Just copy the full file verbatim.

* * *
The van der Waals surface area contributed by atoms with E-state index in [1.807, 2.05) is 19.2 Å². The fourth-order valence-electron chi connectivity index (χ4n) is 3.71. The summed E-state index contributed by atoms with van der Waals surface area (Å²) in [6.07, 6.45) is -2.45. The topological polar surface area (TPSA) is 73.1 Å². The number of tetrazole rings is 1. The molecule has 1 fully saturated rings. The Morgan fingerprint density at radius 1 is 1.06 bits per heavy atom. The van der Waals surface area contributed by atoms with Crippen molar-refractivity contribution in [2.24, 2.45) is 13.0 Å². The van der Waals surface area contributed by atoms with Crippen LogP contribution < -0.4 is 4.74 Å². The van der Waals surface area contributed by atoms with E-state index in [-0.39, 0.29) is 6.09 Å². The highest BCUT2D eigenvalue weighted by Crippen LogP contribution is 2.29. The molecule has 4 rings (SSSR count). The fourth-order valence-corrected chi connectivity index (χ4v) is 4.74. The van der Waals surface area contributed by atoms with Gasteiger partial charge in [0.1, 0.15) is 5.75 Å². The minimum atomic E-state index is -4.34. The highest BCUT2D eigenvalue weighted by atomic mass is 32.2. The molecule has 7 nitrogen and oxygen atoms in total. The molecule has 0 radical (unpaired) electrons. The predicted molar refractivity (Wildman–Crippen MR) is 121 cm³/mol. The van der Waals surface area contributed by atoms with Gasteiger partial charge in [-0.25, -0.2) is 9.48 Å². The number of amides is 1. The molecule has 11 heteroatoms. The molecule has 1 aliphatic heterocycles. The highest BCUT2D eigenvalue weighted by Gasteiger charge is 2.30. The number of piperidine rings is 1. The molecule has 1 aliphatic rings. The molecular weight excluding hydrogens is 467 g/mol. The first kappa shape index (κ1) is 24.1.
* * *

The van der Waals surface area contributed by atoms with E-state index in [1.807, 2.05) is 19.2 Å². The fourth-order valence-electron chi connectivity index (χ4n) is 3.71. The summed E-state index contributed by atoms with van der Waals surface area (Å²) in [6.07, 6.45) is -2.45. The topological polar surface area (TPSA) is 73.1 Å². The number of tetrazole rings is 1. The molecule has 1 fully saturated rings. The Morgan fingerprint density at radius 1 is 1.06 bits per heavy atom. The van der Waals surface area contributed by atoms with Crippen molar-refractivity contribution in [2.24, 2.45) is 13.0 Å². The van der Waals surface area contributed by atoms with Crippen LogP contribution < -0.4 is 4.74 Å². The van der Waals surface area contributed by atoms with E-state index in [-0.39, 0.29) is 6.09 Å². The highest BCUT2D eigenvalue weighted by Crippen LogP contribution is 2.29. The molecule has 4 rings (SSSR count). The fourth-order valence-corrected chi connectivity index (χ4v) is 4.74. The van der Waals surface area contributed by atoms with Gasteiger partial charge in [0.1, 0.15) is 5.75 Å². The minimum atomic E-state index is -4.34. The highest BCUT2D eigenvalue weighted by atomic mass is 32.2. The molecule has 7 nitrogen and oxygen atoms in total. The molecule has 0 radical (unpaired) electrons. The predicted molar refractivity (Wildman–Crippen MR) is 121 cm³/mol. The van der Waals surface area contributed by atoms with Gasteiger partial charge in [-0.25, -0.2) is 9.48 Å². The number of amides is 1. The molecule has 11 heteroatoms. The molecule has 1 aliphatic heterocycles. The highest BCUT2D eigenvalue weighted by Gasteiger charge is 2.30. The number of piperidine rings is 1. The molecule has 1 aliphatic rings. The molecular weight excluding hydrogens is 467 g/mol. The first kappa shape index (κ1) is 24.1.